Lost at sea: African youth hungry for opportunities

Lost at sea: African youth hungry for opportunities
  • PublishedNovember 22, 2014

It adds: “Moreover, competition for low-skilled jobs has increased with the larger flow of low-skilled migrants entering the country, meaning the availability of jobs is not always as strong as those arriving may have imagined.” But the report also adds that immigration from sub-Saharan African countries is also compounded by the high birth rate on the continent, which has 40 of the 50 countries with the highest birth rates in the world.

“The pressure these demographics pose for [African] economies, food security, physical security, services and facilities will be, and is already, huge. When compounded by rising inequalities in access to and opportunities in job markets, as well as an absence of equitable distribution of income and resources, it seems clear that the future management of this large, expectant population will be problematic to say the least,” says the IOM report, adding:

“One outcome that can be fully expected will be the compulsion to seek better opportunities outside sub-Sahara – out-migration. As long as such movement is restricted and illegal, irregular, clandestine and smuggler-managed movement will continue.”

The IOM believes that its report will begin to provide some clarity to what many consider to be a growing epidemic of crime against migrants. It says the report represents an initial step towards a more comprehensive account of what is happening to the victims and a wake-up call for governments.

“The paradox is that at a time when one in seven people around the world are migrants, we are seeing an extraordinarily harsh response to migration in the developed world,” said IOM director-general William L. Wing.

“Limited opportunities for safe and regular migration drive would-be migrants into the hands of smugglers, feeding an unscrupulous trade that threatens the lives of desperate people. We need to put an end to this cycle. Undocumented migrants are not criminals. They are human beings in need of protection and assistance, and deserving respect,” he added.

The IOM states that the dangers of illegal immigration should be constantly highlighted to serve as a deterrent: “Our message is blunt: migrants are dying who need not,” says IOM chief Wing, adding: “It is time to do more than count the number of victims. It is time to engage the world to stop this violence against desperate migrants.”

The IOM says that the true number of fatalities is likely to be considerably higher. Its report uses statistical data compiled by governments and other agencies, as well as NGOs and media sources, but collecting data on migrant deaths has never been a priority for most governments around the world.

“Although vast sums of money are spent collecting migration and border control data, very few agencies collect and publish data on migrant deaths,” says Frank Laczko, IOM Head of Research.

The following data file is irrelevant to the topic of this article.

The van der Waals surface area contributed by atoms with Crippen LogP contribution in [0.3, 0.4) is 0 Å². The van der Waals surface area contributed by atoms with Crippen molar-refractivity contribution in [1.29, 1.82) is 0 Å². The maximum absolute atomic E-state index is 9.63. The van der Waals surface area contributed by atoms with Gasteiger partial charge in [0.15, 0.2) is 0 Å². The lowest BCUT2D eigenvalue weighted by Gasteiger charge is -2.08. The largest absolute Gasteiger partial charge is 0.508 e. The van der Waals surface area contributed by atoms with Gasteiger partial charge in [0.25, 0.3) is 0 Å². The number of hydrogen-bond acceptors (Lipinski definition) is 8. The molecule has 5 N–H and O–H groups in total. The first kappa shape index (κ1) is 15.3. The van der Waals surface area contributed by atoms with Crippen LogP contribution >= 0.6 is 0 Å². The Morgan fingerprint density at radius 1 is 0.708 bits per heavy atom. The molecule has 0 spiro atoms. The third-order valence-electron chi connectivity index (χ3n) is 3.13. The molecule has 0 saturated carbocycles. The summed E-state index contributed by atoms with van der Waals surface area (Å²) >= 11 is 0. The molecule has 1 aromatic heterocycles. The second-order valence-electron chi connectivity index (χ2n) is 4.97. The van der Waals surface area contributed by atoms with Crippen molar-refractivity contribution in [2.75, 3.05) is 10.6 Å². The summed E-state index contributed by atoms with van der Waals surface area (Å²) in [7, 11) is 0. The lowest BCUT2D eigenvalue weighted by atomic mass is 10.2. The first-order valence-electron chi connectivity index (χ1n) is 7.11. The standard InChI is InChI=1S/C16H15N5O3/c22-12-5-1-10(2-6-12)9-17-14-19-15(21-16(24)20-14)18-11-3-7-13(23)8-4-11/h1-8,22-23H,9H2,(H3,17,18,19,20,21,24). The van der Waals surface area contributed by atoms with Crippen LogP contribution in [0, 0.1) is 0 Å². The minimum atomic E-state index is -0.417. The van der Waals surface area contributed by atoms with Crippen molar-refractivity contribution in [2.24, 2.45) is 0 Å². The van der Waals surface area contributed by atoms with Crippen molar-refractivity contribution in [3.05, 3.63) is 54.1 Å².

Many deaths occur in remote regions of the world and are never recorded. No organisation at the global level is currently responsible for systematically monitoring the number of deaths that occur. According to Laczko, data tends to be scattered, with a range of organisations involved in tracking fatalities. Some experts now believe that for every dead body discovered, there are at least two others that are never recovered.

Besides counting fatalities, the Missing Migrants Project is part of a broader effort to use social media to engage communities around the world. With September’s Malta shipwreck that left well over 500 migrants dead, IOM offices worldwide received calls and emails from family members across Europe and the Middle East seeking news about their missing relatives, many of whom have never been found, feared dead.

In all this, for young Africans, it is necessary for governments on the continent to counter poverty through economic development that would discourage young people from going abroad in search of economic opportunities. “The relationship between economic development, trade and migration is an important one,” as noted by the African Union’s Social Policy Framework.

Future social development in Africa will depend on, among others, the extent to which African Union member states are able to adopt and effectively implement the key recommendations of this Social Policy Framework. It is imperative, therefore, that the implementation and impact of the framework is effectively monitored and evaluated.

But until African governments address the serious situation of high youth unemployment, young people will continue to take the risk of trying to cross dangerous waters in search of what they believe will be better opportunities.

Written By
Desmond Davies

A former Editor of West Africa magazine in London Desmond Davies, originally from Sierra Leone, has been a journalist and commentator on African affairs for almost 40 years in the press, radio and television such as BBC World TV, Al Jazeera, Press TV and CNN. He has covered Africa extensively and has a wide range of influential contacts in the continent. Desmond holds an MA in Mass Communications from the University of Leicester in the UK. His specialities are strategic and political communications. Media and Communications Consult, Due Diligence Expert on Africa.

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